The recent news that IBM has found evidence that hackers are targeting the Covid-19 supply chain will come as no surprise to those involved in cybersecurity.
IBM says it has uncovered a global phishing campaign targeting organisations associated with a Covid-19 cold chain. They believe the campaign started in September 2020, and it involved sending out phishing emails targeting organisations likely associated with Gavi, The Vaccine Alliance’s Cold Chain Equipment Optimization Platform (CCEOP) program.
The ‘cold chain’ is a component of the vaccine supply chain that ensures the safe preservation of vaccines in temperature-controlled environments during their storage and transportation.
- The emails impersonated a business executive from Haier Biomedical, a credible and legitimate member company of the Covid-19 vaccine supply chain and qualified supplier for the CCEOP program.
- The targets included global organisations headquartered in Germany, Italy, South Korea, Czech Republic, and Taiwan.
- Phishing emails were sent to select executives in sales, procurement, information technology, and finance positions, likely involved in company efforts to support a vaccine cold chain.
- IBM Security X-Force followed responsible disclosure protocols and notified the appropriate entities and authorities about this targeted operation.
- It’s unclear from IBMs analysis if the Covid-19 phishing campaign was successful.
This cyberattack was a spear phishing attack – where attackers try to craft a message to appeal to a specific individual (think of a fisherman with a spear aiming for one particular fish).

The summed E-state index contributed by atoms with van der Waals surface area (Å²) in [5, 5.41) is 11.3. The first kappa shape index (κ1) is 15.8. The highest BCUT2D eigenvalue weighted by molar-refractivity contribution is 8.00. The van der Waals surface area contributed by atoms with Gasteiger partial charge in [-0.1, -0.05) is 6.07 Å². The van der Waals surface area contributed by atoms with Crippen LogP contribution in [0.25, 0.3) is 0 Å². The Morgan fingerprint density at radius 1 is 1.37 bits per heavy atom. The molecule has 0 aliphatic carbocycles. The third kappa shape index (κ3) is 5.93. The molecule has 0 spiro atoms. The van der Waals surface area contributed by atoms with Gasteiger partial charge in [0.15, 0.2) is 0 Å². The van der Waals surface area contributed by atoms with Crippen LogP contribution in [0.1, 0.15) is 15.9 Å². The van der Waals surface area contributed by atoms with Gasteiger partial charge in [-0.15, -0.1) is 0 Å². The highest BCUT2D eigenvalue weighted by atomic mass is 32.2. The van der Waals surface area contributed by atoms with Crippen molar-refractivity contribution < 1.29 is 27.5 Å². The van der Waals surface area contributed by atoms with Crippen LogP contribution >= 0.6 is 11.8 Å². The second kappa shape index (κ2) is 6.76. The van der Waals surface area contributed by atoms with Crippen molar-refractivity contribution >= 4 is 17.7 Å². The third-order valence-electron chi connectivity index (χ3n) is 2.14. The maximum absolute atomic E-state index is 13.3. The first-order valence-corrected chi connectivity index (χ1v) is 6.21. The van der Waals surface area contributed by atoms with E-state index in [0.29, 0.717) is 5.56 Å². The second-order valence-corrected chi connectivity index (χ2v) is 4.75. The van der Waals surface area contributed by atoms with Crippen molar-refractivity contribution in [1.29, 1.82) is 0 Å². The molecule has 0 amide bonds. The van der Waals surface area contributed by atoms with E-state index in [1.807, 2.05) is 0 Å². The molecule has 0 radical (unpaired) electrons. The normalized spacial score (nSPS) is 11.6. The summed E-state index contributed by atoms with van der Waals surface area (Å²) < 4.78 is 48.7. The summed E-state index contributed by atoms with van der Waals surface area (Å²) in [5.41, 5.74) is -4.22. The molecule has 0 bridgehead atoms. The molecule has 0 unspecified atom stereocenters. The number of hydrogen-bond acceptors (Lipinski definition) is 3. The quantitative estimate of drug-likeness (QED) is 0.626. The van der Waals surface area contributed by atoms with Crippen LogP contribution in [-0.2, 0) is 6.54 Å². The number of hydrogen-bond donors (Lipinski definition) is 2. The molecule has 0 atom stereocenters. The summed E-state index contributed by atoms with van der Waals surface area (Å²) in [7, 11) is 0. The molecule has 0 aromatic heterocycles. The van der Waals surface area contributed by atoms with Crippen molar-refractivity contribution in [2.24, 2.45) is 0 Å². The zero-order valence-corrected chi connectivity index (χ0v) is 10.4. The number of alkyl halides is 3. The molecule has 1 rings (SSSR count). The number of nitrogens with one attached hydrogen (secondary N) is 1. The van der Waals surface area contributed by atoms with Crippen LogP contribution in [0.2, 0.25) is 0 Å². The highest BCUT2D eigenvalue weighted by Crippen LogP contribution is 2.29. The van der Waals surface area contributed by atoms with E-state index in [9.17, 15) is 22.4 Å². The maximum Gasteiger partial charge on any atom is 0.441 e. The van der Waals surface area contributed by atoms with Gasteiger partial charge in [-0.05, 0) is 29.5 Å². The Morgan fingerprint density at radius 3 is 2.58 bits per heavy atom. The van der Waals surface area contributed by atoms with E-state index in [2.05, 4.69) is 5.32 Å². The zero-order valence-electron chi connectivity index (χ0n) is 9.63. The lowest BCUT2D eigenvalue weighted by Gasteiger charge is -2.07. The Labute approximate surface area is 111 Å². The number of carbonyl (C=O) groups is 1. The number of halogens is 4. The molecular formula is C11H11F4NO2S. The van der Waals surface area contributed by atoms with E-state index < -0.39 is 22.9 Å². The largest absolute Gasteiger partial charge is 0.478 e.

Along with precision targeting, spear phishing campaigns contain a large element of research. Attackers will use information found easily online, such as LinkedIn, social media profiles, and company web sites to create a credible email that can be difficult to spot without close inspection.
The hackers went to “an exceptional amount of effort,” according to IBM analyst Claire Zaboeva, who helped draft the report. “Hackers researched the correct make, model, and pricing of various Haier refrigeration units,” she added.
Nearly 90% of organisations around the world experienced spear phishing attempts in 2019, according to the 2020 Verizon Data Breach Investigations Report.
Indeed, the role that Haier Biomedical currently plays in vaccine transport, and their potential role in vaccine distribution, increases the probability the intended targets will open the attached documents requesting a quotation relating to CCEOP, without questioning the sender’s authenticity.
Dr Duncan Hodges, Senior Lecturer in Cyberspace Operations, at Cranfield University says: “It is this precision targeting and well-crafted email content that makes spear phishing campaigns so effective. They look like emails the target is likely to receive and this makes them difficult to identify as malicious, whether by technology deployed to help defend an organisation or by the target themselves. The emails will be well-grounded in research so that there’s nothing in them that leaps out as unusual.
“In this instance, these emails had an added hook, they requested a quotation and the content was phrased along the lines of ‘this is an opportunity for you to potentially get business from us’. They’ve been clever about how they’ve phrased that power dynamic – it’s in the email receiver’s interest to open the attachment and to try and send a quotation or reply.”